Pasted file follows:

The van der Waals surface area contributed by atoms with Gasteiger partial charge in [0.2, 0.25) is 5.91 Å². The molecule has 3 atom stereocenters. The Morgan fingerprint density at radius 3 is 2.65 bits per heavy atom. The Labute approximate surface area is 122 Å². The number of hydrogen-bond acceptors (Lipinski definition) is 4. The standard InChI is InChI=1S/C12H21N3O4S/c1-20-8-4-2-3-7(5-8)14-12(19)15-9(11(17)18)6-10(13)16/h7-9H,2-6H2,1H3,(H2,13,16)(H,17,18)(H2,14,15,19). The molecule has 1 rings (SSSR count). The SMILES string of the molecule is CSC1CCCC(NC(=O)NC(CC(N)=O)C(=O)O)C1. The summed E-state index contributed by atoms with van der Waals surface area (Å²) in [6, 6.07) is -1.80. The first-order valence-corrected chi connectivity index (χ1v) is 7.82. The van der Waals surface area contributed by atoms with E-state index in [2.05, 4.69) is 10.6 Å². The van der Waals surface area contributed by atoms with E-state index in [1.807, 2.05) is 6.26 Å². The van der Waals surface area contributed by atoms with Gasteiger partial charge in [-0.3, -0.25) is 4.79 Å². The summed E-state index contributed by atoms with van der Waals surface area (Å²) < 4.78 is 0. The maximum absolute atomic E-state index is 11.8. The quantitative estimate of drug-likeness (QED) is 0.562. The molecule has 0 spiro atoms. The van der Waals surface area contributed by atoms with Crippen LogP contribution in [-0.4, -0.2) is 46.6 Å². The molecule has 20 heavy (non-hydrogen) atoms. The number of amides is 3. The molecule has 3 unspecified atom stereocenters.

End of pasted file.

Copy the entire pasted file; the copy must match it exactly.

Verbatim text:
The van der Waals surface area contributed by atoms with Gasteiger partial charge in [0.2, 0.25) is 5.91 Å². The molecule has 3 atom stereocenters. The Morgan fingerprint density at radius 3 is 2.65 bits per heavy atom. The Labute approximate surface area is 122 Å². The number of hydrogen-bond acceptors (Lipinski definition) is 4. The standard InChI is InChI=1S/C12H21N3O4S/c1-20-8-4-2-3-7(5-8)14-12(19)15-9(11(17)18)6-10(13)16/h7-9H,2-6H2,1H3,(H2,13,16)(H,17,18)(H2,14,15,19). The molecule has 1 rings (SSSR count). The SMILES string of the molecule is CSC1CCCC(NC(=O)NC(CC(N)=O)C(=O)O)C1. The summed E-state index contributed by atoms with van der Waals surface area (Å²) in [6, 6.07) is -1.80. The first-order valence-corrected chi connectivity index (χ1v) is 7.82. The van der Waals surface area contributed by atoms with E-state index in [2.05, 4.69) is 10.6 Å². The van der Waals surface area contributed by atoms with E-state index in [1.807, 2.05) is 6.26 Å². The van der Waals surface area contributed by atoms with Gasteiger partial charge in [-0.3, -0.25) is 4.79 Å². The summed E-state index contributed by atoms with van der Waals surface area (Å²) < 4.78 is 0. The maximum absolute atomic E-state index is 11.8. The quantitative estimate of drug-likeness (QED) is 0.562. The molecule has 0 spiro atoms. The van der Waals surface area contributed by atoms with Crippen LogP contribution in [-0.4, -0.2) is 46.6 Å². The molecule has 20 heavy (non-hydrogen) atoms. The number of amides is 3. The molecule has 3 unspecified atom stereocenters.